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Obama and childhood poverty: Learning across the north-south divide is critical to tackle childhood poverty

Written by Nicola Jones, Caroline Harper

With the loss of thousands of jobs in the US and a marked downturn in the country’s economic security in the wake of the current global financial crisis, there will be a strong temptation for the Obama administration to turn inwards and focus on domestic issues. A domestic focus is obviously important in areas of social protection and basic social services which were not only subject to serious cuts during the Bush administration, but which will also be in heightened demand as household livelihoods decline in the wake of the crisis. And it will be perhaps especially important for children, who not only suffer greater poverty rates than adults across all states, but whose vulnerability to poverty is greater than that of children in any other OECD country (22% living in poverty). Such welfare indicators are a clear wake up call to a country that typically prides itself on its role as a global leader, and there are already welcome signs that President Elect Obama intends to undertake policy action in this area, including tackling child undernutrition.

Nevertheless, as one of the leading international donors in terms of volume of aid, it will be essential that the Obama administration’s focus takes a global perspective in tackling childhood poverty. Whilst significant improvements in global child poverty indicators have been witnessed in the last half century, more then 600 million children remain in poverty worldwide and progress remains lamentably slow.  For this reason it is now imperative that we stop reinventing the wheel and rapidly learn across contexts about the best ways to help people weather shocks and stresses – across both geographical and historical divides appreciating that lessons from, for example, the Asian economic crisis of the late 1990s or from several centuries ago bear relevance for today’s experience globally, including in the North, and can enable us to make faster and more effective progress. In particular, there is a need to better understand how policies and people’s coping strategies impact differently on adults compared to children with both short and long term implications. We need to correct the imbalance to date in social protection analysis, which has focused largely on aggregate household effects or on the welfare of adults), rather than on child-specific impacts to reflect children’s distinct experience of poverty.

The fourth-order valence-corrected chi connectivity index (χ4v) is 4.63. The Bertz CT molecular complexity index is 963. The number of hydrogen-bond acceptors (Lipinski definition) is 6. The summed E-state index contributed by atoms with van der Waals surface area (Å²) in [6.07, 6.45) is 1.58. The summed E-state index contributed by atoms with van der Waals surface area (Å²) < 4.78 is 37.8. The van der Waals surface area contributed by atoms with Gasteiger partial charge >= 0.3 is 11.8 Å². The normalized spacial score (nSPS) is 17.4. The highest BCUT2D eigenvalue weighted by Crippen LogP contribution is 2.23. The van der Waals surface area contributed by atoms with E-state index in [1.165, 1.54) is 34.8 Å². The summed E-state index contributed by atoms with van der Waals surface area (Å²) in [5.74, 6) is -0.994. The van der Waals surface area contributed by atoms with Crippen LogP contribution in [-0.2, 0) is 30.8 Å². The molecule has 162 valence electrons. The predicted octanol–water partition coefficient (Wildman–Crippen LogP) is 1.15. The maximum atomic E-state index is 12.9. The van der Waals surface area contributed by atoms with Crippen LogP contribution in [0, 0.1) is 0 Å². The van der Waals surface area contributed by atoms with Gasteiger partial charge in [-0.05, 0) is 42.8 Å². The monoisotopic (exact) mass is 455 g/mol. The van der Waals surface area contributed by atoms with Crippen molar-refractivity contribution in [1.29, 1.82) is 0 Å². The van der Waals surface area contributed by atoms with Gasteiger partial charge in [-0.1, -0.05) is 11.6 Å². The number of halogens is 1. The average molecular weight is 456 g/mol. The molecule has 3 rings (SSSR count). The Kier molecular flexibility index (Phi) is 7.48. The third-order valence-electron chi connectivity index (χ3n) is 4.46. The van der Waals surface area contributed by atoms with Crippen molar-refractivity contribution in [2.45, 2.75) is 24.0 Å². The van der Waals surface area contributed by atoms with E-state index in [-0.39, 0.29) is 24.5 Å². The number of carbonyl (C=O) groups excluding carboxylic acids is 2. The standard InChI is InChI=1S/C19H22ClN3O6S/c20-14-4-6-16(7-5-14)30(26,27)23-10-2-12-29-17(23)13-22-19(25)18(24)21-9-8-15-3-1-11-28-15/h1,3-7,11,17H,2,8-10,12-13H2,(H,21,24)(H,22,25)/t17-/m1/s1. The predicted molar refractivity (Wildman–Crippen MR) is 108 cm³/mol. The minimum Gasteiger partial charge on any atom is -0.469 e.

As recent policy innovations and their transfer across national borders suggests, there is much that could be gained from a more strategic north-south dialogue on tackling childhood poverty and vulnerability. Such exchange of knowledge and experience serves as a learning and heuristic tool. It helps us to crystallise what is important in a given context and what is different and needs to be modified accordingly. Equally importantly, it helps policy developers to imagine the possible. For instance, the US and the North more generally have much to learn from southern initiated efforts such as Latin America’s experience with conditional cash transfers (now exported to New York as part of that city’s new poverty alleviation drive or child budget monitoring initiatives in Brazil and South Africa which assess the extent to which governments are increasing their investment in child well-being over time in line with their resource base. Similarly, the South has been adapting integrated child development programmes such as the USA’s Head Start and Sure Start in the UK in contexts such as India and Peru. Sharing experiences and teasing out ingredients of success can speed up our learning and help decide what to do for example in the Bronx as well as in West Africa.